They're thinking, "This food is only making us more dissatisfied. This food is monstrous. This food is corrupt as all hell. This food is the opposite of food, the way Supreme Court Justice Neil Gorsuch is neither supreme, nor courtly, nor just."
What's with the tiny plastic bowl-shaped micro-vessel for pickle? Where did you find these, is there a store that... read more
Tim is author of The Meaning of Belief: Religion from an Atheist’s Point of View from Harvard University Press.
Keri Leigh is author of Masterless Men: Poor Whites and Slavery in the Antebellum South from Cambridge University Press.
Judith is author of Christmas: A Biography from MacMillan.
Michael is owner of Chicago's The Hopleaf Bar, in its 25th year. Try the Bitterballen.
He's talked about Socialist Leisure before, but this falafel thing is definitely a new development in his ideology.
Welcome to the Moment of Truth, the thirst that is the drink.
While listening to the Nick Cave and the Bad Seeds record, Murder Ballads, I was not looking for inspirational messages. I was not expecting any. But then the song came on, "Death is not the End," and suddenly a space opened up in my brainheart, or heartbrain, for the idea of the persistence of consciousness after the death of the body, and I got to feeling interested and cheerful. Interested again in life, which had recently become disturbingly empty, and cheered by the quasi-metaphysical thinking the brainheartspace allowed.
Occam's Razor is the idea that the simplest explanation is most likely correct. Writer, musician, and sports philosopher Robert Jacobson coined the term "Bozo's Mallet" to denote asinine misuse of the simplest-explanation theory. Or, it's the doctrine that the stupidest answer is usually the correct one. In any case, either Occam's Razor or Bozo's Mallet tells us the world exists. It sure seems to. Just take a look around. Or, if you're in the dark, grope around. Feel that?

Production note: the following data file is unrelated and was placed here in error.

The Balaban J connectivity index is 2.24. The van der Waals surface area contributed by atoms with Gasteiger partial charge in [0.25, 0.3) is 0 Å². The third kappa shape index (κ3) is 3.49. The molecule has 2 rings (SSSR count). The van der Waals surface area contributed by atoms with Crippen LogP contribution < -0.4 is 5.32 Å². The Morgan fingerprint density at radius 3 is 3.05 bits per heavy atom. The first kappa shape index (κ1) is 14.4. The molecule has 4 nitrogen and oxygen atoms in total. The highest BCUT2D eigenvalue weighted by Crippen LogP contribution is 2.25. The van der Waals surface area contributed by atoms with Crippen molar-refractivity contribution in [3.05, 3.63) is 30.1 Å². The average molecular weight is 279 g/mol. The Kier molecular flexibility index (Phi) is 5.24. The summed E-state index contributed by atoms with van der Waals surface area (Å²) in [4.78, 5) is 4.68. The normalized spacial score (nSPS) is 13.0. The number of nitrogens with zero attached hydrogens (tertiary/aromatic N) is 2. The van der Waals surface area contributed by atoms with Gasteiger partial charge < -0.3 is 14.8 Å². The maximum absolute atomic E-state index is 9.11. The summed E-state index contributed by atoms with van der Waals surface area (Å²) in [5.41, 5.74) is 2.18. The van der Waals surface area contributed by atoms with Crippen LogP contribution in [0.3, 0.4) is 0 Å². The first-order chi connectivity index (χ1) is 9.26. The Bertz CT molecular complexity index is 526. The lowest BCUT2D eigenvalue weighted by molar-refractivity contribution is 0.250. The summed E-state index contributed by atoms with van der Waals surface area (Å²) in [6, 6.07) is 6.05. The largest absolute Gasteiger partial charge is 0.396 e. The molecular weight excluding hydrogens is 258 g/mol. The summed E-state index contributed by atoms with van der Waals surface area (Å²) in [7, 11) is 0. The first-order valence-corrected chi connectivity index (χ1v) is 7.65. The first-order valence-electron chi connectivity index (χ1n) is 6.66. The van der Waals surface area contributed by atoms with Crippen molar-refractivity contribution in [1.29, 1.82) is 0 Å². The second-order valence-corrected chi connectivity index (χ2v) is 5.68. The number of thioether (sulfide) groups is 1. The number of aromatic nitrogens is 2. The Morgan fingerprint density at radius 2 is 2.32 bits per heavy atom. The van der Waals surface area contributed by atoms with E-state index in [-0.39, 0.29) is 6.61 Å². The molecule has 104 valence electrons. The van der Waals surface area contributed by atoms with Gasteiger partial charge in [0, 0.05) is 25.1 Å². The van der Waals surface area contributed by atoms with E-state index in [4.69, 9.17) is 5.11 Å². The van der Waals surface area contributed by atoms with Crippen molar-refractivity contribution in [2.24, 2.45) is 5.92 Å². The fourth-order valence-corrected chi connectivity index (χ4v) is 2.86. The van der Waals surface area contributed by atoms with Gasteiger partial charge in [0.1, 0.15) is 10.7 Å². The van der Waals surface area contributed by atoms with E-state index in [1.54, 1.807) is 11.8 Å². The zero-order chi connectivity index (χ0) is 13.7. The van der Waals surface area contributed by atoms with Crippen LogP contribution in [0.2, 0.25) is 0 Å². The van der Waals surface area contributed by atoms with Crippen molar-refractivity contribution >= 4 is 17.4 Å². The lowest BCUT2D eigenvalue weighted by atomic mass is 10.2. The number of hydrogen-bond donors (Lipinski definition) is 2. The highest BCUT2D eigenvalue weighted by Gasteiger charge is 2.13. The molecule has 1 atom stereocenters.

And yet the world also seems not to be there. The present moment is fleeting. Matter and energy transform. All is transient. Your eyes and ears play tricks on you. Time leaves the past behind and moves into an unknown future. Experience is subjective. And when we fall asleep, we seem to enter another world in our dreams.
But the amount of detail reported about the external world is infinite and infinitesimally specific. If it's all an illusion, it seems like overkill. I would've been satisfied with a world that didn't get anymore finely-grained than molecules. If the illusionist wanted to fool me into believing in an external reality, there was really no need to come up with quarks and, for goodness sakes, a particle-wave paradox. Really, I would've been satisfied if the world were made out of pretzel dough. Or balanced on the back of a turtle. Or an infinite stack of turtles. You could've sold me anything.
If all that detail is purely for the sake of those with a desire to continue investigating ever deeper or farther into reality – well, I'm not one of those people. I check in on those people, just to keep up with what they're thinking, but much of it is gibberish. It's definitely wasted on me. Earth, Air, Fire, and Water would've been plenty of mystery. And yet, if the illusionist went to the trouble to make an illusory universe with details for... read more